Monday, February 28, 2005

Outsourcing and globalization

As I'm a software engineer, outsourcing of software projects to India and China is a hot issue to me. I like cheap goods too though, so I'm stuck between a rock and a hard place. Our capitalistic system should work this out in time, though--hopefully sooner than later. Eventually, outsourcing software development to India and China is not going to be profitable when their currencies start increasing in value. If the developers are not longer working for dirt cheap, then why take the expense of outsourcing? Check out this article.

I also think that the current state of world affairs is going to make some corporations rethink their globalization strategy. There is quite a bit of risk in globalization. China could seize the assets there and nationalize the business. On the other hand, China is such a huge potential market that to ignore it could cripple a business as well. Perhaps the wealth of the capitalistic system will push China into a democratic government--greed vs. power will be an interesting struggle. I would just like to comment that history shows very few bloodless, radical changes of government. People don’t give up absolute power easily…

Thursday, February 24, 2005

Lawyer jokes...

My dad is a lawyer, so these were always fun as a kid.

What do you call 25 skydiving lawyers?

What kind of lure must you use if you want to attract lawyers so as to shoot them?
You may use any as long as it yells every once in a while, "I'm gonna sue!!"

Some good witness questioning:
Q: She had three children, right?
A: Yes.
Q: How many were boys?
A: None.
Q: Were there any girls?
Q: Do you recall the time that you examined the body?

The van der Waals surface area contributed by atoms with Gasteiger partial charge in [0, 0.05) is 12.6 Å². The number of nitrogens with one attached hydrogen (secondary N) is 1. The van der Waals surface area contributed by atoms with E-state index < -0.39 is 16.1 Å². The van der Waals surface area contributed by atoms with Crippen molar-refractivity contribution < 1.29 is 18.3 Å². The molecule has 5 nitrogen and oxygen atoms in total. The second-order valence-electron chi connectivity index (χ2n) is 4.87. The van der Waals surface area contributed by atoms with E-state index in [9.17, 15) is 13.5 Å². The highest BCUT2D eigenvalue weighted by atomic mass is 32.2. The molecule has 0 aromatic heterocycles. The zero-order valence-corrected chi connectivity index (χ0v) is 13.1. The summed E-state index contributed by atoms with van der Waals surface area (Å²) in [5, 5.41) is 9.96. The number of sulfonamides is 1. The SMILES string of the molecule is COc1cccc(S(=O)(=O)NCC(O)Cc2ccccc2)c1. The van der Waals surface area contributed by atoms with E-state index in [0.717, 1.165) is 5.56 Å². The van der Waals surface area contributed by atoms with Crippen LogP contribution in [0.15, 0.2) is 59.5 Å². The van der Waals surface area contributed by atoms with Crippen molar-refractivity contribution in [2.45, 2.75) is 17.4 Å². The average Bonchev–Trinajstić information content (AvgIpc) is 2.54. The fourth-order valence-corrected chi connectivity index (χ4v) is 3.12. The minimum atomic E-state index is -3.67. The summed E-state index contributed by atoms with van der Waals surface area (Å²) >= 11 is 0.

A: The autopsy started around 8:30 p.m.
Q: And Mr. Dennington was dead at the time?
A: No, he was sitting on the table wondering why I was doing an autopsy.
Q: The youngest son, the twenty-year-old, how old is he?
Q: Were you present when your picture was taken?
Q: Now doctor, isn't it true that when a person dies in his sleep, he doesn't know about it until the next morning?
A: Did you actually pass the bar exam?
Q: Doctor, before you performed the autopsy, did you check for a pulse?
A: No.
Q: Did you check for blood pressure?
A: No.
Q: Did you check for breathing?
A: No.
Q: So, then it is possible that the patient was alive when you began the autopsy?
A: No.
Q: How can you be so sure, Doctor?
A: Because his brain was sitting on my desk in a jar.
Q: But could the patient have still been alive, nevertheless?
A: Yes, it is possible that he could have been alive and practicing law somewhere.

Taken from various places and various emails...

Illegal downloading

As a college student, it is quite tempting to download music from the peer-to-peer systems. It seems that it is as easy today as it ever was--except for maybe when everyone used Napster. From a Christian prospective, this is a relatively easy issue to me. I did the Napster thing for a while and even used the more modern networks recently. Unfortunately, I can no longer reconcile this as a Christian. This is the artists’ intellectual property, and they have a right to make money off of it (even if it is large amounts).

The best description/interpretation I could find of the Fair Use Act and such under U.S. Law was here at the University of Georgia.

My opinion is that "personal use" is a very broad term. It allows you to pretty much copy the music for your own use as you see fit. Copying it to distribute it publicly would be a violation of copyright law. Because Peer-to-Peer systems are so public, sharing copyrighted material on them is about like giving away CDs on the street.

Check out the World Magazine article on this issue.

Here is a decent article that presents the idea that the recording artists and companies already make too much--just so I'm not accused of being too one sided ;-).

Friday, February 18, 2005

From the "you might be a liberal if..." section

-You don't think it's right to kill rapists and murderers, but do think it's right to kill babies
-You've stood for animal rights, but wear leather belts and sandals
And my addition:
-You have a "Save the Planet" bumper sticker on your Expedition.
(taken from here)

France...from a right wing prospective of course

OK, every once in a while I hear a good quote that I have to research. It usually is semi-relevant to current news, but not always.